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Thread: Chukar flats airstrip - PLEASE HELP!

  1. #1
    SJ's Avatar
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    Chukar flats airstrip - PLEASE HELP!

    Steve,

    Thanks for the Santa Picture.

    Please let everyone you know who loves backcountry flying to take a minute to send in a comment to the John Day River Resource Management Plan office and let them know that they would like to see access to Chukar flats airstrip protected in the management plan. If the have any special stories or memories of this wonderfull strip be sure to share them. Please respond to mailto:John_Day_Basin_RMP@blm.gov the comment period ends Jan 29th 2009

    I have posted a note on this subject on www.Shortfield.com as well. There is also pictures and a description of the strip.

    Have a great Holiday and fly safe

    John Chlopek
    "Often Mistaken, but Never in Doubt"
    ------------------------------------------

  2. #2
    DW's Avatar
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    Nice little strip and destination---hate to lose it---I'll do my part. Thanks for letting us know.

    Dennis

  3. #3
    aktango58's Avatar
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    Hope this helps, had to get in touch with my buracracy mind set, so went with feelings. Looking at gvt. no way common sense works.

    here is my letter:


    Dear Sir,

    Thank you very much to be concerned with our public lands, and protection of them and the uses we enjoy. It is a great thing to be able to be a part of the decision process.

    It has come to my attention that the planning process for the lands including Chukar Flats Airstrip has begun, and public comment is invited.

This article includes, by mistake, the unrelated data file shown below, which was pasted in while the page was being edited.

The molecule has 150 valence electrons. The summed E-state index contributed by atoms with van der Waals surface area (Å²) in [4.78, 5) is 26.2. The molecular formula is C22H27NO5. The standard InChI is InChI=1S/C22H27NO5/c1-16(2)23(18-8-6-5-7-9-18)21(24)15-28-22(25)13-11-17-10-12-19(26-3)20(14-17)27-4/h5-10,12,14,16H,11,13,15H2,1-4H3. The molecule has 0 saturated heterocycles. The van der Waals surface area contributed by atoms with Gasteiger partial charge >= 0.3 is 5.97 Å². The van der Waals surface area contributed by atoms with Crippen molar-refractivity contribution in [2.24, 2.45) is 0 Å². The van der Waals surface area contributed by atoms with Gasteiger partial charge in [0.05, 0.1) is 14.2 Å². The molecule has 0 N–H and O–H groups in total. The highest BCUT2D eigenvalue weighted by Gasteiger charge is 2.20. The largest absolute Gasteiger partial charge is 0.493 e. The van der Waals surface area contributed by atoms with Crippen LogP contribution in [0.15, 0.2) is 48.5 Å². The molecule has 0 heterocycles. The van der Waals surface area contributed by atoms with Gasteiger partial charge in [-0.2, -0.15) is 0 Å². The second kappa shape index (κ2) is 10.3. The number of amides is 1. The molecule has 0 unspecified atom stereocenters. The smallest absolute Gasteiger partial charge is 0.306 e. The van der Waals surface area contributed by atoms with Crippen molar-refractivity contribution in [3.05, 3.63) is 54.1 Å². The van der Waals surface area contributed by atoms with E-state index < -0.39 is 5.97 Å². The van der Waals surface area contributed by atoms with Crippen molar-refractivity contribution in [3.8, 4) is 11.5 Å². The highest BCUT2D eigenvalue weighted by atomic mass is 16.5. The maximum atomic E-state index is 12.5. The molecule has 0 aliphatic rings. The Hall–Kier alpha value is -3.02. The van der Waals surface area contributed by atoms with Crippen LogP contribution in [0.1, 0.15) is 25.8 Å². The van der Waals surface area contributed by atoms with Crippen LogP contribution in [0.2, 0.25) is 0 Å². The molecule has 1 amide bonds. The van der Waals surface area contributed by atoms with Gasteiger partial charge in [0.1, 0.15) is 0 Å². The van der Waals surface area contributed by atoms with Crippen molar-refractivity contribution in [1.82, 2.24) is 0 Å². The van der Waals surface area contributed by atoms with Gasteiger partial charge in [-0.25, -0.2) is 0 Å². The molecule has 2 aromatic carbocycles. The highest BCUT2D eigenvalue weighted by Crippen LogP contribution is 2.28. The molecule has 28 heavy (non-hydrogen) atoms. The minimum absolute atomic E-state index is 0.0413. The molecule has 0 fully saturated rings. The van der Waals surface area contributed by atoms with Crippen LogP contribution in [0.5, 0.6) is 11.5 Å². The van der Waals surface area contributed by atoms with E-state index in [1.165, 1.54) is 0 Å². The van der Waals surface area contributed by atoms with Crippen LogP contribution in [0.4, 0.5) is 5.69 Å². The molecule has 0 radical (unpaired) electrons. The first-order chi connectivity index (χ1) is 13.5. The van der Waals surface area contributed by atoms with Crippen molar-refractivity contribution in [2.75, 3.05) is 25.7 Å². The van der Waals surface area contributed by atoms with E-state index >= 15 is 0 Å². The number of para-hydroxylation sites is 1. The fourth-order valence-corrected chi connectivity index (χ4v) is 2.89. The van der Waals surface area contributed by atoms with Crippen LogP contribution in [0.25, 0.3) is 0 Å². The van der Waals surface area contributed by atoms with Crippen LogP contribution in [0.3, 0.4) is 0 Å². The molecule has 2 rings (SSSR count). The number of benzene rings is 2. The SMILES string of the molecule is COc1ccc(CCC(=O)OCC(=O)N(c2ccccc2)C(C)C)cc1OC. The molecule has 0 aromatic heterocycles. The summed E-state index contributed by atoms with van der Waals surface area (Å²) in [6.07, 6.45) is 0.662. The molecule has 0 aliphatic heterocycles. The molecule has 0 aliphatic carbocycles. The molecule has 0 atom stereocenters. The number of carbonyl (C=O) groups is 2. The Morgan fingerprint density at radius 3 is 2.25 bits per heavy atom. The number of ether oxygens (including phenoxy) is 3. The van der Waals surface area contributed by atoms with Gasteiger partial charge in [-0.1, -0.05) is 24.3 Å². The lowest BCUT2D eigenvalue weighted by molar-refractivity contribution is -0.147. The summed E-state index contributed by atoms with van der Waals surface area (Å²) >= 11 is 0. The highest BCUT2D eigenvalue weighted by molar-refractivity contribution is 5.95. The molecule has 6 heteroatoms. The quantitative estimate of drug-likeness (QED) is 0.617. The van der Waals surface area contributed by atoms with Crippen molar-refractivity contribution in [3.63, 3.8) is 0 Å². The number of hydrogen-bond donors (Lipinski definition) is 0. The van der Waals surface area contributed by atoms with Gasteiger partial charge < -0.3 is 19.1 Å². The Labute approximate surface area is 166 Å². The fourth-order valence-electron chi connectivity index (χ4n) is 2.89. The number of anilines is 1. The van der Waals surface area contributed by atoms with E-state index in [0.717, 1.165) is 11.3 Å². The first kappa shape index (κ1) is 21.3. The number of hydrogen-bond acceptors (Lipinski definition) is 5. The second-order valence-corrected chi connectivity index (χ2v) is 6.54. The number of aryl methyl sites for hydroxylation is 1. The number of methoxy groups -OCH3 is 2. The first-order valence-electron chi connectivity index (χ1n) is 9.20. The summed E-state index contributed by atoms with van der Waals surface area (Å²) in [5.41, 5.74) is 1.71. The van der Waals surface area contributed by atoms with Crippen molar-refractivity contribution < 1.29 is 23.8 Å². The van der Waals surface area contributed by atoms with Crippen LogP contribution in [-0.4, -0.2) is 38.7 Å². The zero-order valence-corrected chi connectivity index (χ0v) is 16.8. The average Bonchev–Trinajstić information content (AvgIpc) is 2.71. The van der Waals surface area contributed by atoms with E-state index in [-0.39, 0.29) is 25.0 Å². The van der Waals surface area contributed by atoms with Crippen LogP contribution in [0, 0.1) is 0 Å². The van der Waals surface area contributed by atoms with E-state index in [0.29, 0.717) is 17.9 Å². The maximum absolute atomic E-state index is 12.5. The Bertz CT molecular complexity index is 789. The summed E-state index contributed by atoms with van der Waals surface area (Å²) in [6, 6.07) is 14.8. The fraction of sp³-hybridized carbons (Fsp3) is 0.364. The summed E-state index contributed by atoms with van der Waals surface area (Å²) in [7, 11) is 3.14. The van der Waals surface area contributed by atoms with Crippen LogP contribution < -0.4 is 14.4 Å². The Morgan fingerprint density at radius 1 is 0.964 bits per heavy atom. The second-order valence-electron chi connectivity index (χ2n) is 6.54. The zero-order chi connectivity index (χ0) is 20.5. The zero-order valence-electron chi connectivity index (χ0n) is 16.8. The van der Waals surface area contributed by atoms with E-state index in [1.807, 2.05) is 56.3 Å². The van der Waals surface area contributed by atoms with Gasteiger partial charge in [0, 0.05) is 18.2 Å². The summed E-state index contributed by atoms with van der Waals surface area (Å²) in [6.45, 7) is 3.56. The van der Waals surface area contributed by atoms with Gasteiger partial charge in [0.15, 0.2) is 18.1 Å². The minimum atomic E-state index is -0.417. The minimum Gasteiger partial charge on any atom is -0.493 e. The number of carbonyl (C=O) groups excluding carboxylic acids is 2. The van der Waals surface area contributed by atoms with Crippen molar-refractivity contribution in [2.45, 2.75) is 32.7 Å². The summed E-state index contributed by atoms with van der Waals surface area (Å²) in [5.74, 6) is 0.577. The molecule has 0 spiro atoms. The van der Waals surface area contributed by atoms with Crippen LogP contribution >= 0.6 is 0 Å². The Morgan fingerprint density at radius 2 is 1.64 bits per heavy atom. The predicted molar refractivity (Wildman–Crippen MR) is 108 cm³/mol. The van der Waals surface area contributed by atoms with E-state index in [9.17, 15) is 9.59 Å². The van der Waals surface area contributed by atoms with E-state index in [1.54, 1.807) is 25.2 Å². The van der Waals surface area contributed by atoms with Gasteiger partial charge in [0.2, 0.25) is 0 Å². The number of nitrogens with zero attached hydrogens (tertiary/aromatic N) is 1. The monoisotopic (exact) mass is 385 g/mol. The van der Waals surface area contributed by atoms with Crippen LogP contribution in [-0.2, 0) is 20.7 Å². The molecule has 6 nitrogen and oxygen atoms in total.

While you may be surprised that an Alaskan Bush Pilot, (been flying survey for the State Fish and Game Biologists) has any concern over lands in Oregon, please understand that many of the great folks we hire up here come from the southern 48 states, and many of us folks look south to travel in our time off.

    Chukar Flats, though it may appear to be just a bit of buffalo grass and gravel to non-aviation folks, is actually a piece of serenity and heaven to the many pilots that choose this as their destination. Individuals, groups and travelers all find this as a stop to rest, enjoy public lands, and remind themselves why protection of public lands is important. Pilots themselves protect areas by picking up rubbish others leave and grooming the strips they are on.

    Access to public lands is an important issue for the people today. In the face of the economy one question for many is will I have a place to live. Before too long that question will be answered yes we hope. Using Maslows model it will not be long before the question becomes: where can I go for personal fulfillment and satisfaction? In times of financial challenge, like now, the distance people can travel is limited by time off and disposable income. Having a remote access spot, close to home can make someones attitude change from surviving to living.